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Appears in Collections:Psychology eTheses
Title: Personality and wellbeing in gorillas: captive-wild comparisons and implications for zoos
Author(s): Pohlner, Yvonne
Supervisor(s): Buchanan-Smith, Hannah
Andrews, Clare
Keywords: personality
subjective wellbeing
One Plan Approach
Issue Date: 21-Oct-2023
Publisher: University of Stirling
Abstract: The One Plan Approach integrates in situ and ex situ strategies for wildlife conservation, emphasizing biodiversity preservation through cross-sector collaboration. Zoos are crucial in this approach, engaging in activities such as ex situ breeding and translocation programs, thus contributing to the conservation of endangered species and promoting individual animal welfare. Understanding personality in animals can significantly enhance these conservation and welfare efforts. This study investigates the personality of Western lowland gorillas (WLGs) using the Hominoid Personality Questionnaire (HPQ) across both ex situ (eWLGs) and in situ (iWLGs) populations. Data were collected from 203 eWLGs (678 ratings, 94 raters, 30 zoos) and 198 iWLGs (501 ratings, 25 raters, 5 African field sites). Key findings reveal distinct personality structures: eWLGs exhibited six factors (Dominance, Openness, Conscientiousness, Agreeableness, Neuroticism, Extraversion) while iWLGs displayed four (Neuroticism, Sociability, Dominance, Self-Control/Tolerance). Demographic variables such as sex and age influenced personality differences in both populations. Comparative analysis with previously published data on Virunga mountain gorillas (iVMGs) highlights the impact of socio-ecological factors like habitat, diet, social structure, and life history on personality development. These differences demonstrate the complex interaction between environmental dynamics, adaptability, and the evolution of personality. Additionally, personality is linked to subjective wellbeing (SWB) and social engagement in gorillas. SWB ratings were analysed for 189 eWLGs (607 ratings, 84 raters, 30 zoos) and 189 iWLGs (499 ratings, 25 raters, 5 field sites), with validation through observed behaviour in 124 iWLGs. Strong correlations between SWB, mood, emotions, and personality factors were found in a subset of 24 eWLGs. The integration of positive welfare and SWB concepts with personality insights offers a novel perspective within the One Plan Approach. This research advocates for a holistic One Welfare Plan to optimize conservation, management, and wellbeing of gorillas, enhancing their overall welfare by fostering positive emotions and social interactions.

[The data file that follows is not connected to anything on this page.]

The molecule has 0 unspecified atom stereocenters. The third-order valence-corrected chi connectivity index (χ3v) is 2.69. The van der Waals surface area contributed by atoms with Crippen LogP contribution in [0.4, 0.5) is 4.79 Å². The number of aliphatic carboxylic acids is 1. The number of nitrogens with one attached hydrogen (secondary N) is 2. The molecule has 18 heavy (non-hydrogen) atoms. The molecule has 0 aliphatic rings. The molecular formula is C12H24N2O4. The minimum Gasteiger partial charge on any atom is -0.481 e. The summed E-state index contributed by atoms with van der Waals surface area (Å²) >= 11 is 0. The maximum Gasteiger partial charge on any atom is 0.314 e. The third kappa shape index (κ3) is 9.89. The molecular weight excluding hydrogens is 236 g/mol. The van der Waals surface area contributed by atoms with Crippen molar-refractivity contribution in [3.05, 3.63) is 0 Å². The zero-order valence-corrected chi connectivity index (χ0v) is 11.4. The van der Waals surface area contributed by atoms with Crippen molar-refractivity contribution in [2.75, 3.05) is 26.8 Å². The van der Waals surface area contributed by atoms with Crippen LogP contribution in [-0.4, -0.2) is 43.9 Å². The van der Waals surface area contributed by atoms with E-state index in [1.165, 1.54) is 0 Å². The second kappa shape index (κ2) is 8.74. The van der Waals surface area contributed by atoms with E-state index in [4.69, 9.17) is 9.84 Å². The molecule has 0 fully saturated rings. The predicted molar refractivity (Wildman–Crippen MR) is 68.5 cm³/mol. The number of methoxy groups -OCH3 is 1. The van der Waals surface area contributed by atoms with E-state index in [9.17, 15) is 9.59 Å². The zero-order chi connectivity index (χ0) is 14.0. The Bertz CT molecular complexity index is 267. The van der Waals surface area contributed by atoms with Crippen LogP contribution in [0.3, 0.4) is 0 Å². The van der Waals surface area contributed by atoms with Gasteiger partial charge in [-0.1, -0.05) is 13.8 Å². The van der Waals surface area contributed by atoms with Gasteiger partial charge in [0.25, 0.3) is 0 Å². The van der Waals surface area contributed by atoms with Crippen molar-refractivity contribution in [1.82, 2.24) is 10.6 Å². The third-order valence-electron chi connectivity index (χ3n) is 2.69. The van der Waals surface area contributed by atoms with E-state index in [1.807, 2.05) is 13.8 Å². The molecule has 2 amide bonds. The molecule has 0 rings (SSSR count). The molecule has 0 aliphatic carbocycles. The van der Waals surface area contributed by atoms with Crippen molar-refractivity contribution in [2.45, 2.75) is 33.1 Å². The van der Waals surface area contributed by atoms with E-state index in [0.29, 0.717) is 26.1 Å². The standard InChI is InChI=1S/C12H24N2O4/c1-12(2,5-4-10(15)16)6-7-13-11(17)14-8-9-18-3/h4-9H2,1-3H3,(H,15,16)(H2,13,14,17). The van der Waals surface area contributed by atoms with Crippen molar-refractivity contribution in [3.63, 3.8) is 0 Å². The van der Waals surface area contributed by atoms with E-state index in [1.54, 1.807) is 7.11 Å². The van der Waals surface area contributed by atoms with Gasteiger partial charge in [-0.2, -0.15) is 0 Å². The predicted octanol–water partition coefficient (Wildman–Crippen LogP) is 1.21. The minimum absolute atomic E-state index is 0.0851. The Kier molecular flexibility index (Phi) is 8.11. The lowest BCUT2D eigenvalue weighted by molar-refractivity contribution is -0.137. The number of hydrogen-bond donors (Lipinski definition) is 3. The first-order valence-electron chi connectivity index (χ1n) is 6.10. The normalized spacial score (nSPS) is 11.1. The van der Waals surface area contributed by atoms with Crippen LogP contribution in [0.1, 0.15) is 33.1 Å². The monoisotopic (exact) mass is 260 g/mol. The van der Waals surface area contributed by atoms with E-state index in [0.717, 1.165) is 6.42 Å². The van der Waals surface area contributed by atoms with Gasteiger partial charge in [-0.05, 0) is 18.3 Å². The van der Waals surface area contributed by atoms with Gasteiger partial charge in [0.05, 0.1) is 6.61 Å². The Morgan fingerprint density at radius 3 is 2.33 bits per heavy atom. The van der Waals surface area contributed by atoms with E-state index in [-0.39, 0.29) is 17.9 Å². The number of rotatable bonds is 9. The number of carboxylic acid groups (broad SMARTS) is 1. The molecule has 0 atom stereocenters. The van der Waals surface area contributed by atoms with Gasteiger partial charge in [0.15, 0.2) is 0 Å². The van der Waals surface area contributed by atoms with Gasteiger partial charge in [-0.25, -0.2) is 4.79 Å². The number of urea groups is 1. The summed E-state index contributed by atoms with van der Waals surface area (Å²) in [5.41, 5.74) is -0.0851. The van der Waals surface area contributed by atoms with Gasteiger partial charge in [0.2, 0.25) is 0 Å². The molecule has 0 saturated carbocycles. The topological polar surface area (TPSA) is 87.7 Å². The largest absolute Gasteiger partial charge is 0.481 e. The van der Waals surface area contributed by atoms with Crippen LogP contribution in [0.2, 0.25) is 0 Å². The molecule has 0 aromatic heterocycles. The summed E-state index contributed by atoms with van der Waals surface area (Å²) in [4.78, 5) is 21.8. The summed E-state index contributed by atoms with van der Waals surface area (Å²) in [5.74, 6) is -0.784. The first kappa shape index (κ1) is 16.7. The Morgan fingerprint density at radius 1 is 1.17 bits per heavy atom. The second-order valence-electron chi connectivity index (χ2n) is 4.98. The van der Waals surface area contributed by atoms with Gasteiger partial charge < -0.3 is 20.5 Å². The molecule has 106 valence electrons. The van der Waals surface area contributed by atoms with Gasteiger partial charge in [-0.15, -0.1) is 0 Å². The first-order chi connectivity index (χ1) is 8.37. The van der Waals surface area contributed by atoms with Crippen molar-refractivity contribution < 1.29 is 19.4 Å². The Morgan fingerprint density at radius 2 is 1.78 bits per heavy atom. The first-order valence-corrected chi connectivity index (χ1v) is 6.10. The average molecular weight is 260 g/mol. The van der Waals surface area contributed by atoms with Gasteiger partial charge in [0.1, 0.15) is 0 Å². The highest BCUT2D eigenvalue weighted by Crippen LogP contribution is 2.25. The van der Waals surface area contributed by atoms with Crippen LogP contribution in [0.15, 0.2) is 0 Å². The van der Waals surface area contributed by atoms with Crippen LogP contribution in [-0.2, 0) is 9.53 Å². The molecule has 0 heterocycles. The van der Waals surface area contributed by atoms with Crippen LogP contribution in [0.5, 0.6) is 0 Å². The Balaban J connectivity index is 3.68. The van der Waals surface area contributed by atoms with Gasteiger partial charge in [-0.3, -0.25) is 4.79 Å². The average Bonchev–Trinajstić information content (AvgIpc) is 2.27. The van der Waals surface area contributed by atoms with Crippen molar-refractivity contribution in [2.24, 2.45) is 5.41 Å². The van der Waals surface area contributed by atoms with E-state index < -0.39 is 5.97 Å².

Type: Thesis or Dissertation

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